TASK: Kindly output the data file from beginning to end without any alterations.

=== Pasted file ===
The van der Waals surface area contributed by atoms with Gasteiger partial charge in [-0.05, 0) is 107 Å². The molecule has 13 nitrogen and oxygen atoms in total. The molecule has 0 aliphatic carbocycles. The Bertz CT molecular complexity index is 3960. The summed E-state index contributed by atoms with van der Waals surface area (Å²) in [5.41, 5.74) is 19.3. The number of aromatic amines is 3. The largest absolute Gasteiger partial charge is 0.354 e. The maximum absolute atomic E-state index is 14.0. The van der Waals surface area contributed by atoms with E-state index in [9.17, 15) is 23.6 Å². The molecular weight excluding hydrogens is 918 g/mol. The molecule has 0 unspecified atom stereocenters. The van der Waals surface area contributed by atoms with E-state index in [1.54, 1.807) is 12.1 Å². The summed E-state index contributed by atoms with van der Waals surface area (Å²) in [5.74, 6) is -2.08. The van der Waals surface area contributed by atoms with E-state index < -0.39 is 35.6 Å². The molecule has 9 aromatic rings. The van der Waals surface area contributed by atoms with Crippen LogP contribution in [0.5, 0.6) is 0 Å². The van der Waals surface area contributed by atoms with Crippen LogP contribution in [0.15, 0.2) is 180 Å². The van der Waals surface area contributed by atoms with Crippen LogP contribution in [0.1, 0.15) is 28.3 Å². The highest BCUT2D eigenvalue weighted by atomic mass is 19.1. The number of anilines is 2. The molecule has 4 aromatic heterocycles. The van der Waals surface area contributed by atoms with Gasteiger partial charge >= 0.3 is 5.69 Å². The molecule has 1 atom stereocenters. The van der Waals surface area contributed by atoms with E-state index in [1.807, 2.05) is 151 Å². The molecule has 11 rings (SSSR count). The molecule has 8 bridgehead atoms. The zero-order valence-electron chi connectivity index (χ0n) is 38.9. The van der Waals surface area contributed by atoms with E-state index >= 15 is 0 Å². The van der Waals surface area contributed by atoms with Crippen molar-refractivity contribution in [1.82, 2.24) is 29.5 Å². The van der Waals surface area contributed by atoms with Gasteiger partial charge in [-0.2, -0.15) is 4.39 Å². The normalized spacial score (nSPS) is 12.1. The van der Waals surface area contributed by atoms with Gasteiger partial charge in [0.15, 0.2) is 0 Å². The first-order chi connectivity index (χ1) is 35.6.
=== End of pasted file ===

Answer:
The van der Waals surface area contributed by atoms with Gasteiger partial charge in [-0.05, 0) is 107 Å². The molecule has 13 nitrogen and oxygen atoms in total. The molecule has 0 aliphatic carbocycles. The Bertz CT molecular complexity index is 3960. The summed E-state index contributed by atoms with van der Waals surface area (Å²) in [5.41, 5.74) is 19.3. The number of aromatic amines is 3. The largest absolute Gasteiger partial charge is 0.354 e. The maximum absolute atomic E-state index is 14.0. The van der Waals surface area contributed by atoms with E-state index in [9.17, 15) is 23.6 Å². The molecular weight excluding hydrogens is 918 g/mol. The molecule has 0 unspecified atom stereocenters. The van der Waals surface area contributed by atoms with E-state index in [1.54, 1.807) is 12.1 Å². The summed E-state index contributed by atoms with van der Waals surface area (Å²) in [5.74, 6) is -2.08. The van der Waals surface area contributed by atoms with E-state index < -0.39 is 35.6 Å². The molecule has 9 aromatic rings. The van der Waals surface area contributed by atoms with Crippen LogP contribution in [0.5, 0.6) is 0 Å². The van der Waals surface area contributed by atoms with Crippen LogP contribution in [0.15, 0.2) is 180 Å². The van der Waals surface area contributed by atoms with Crippen LogP contribution in [0.1, 0.15) is 28.3 Å². The highest BCUT2D eigenvalue weighted by atomic mass is 19.1. The number of anilines is 2. The molecule has 4 aromatic heterocycles. The van der Waals surface area contributed by atoms with Gasteiger partial charge >= 0.3 is 5.69 Å². The molecule has 1 atom stereocenters. The van der Waals surface area contributed by atoms with E-state index in [1.807, 2.05) is 151 Å². The molecule has 11 rings (SSSR count). The molecule has 8 bridgehead atoms. The zero-order valence-electron chi connectivity index (χ0n) is 38.9. The van der Waals surface area contributed by atoms with E-state index >= 15 is 0 Å². The van der Waals surface area contributed by atoms with Crippen molar-refractivity contribution in [1.82, 2.24) is 29.5 Å². The van der Waals surface area contributed by atoms with Gasteiger partial charge in [-0.2, -0.15) is 4.39 Å². The normalized spacial score (nSPS) is 12.1. The van der Waals surface area contributed by atoms with Gasteiger partial charge in [0.15, 0.2) is 0 Å². The first-order chi connectivity index (χ1) is 35.6.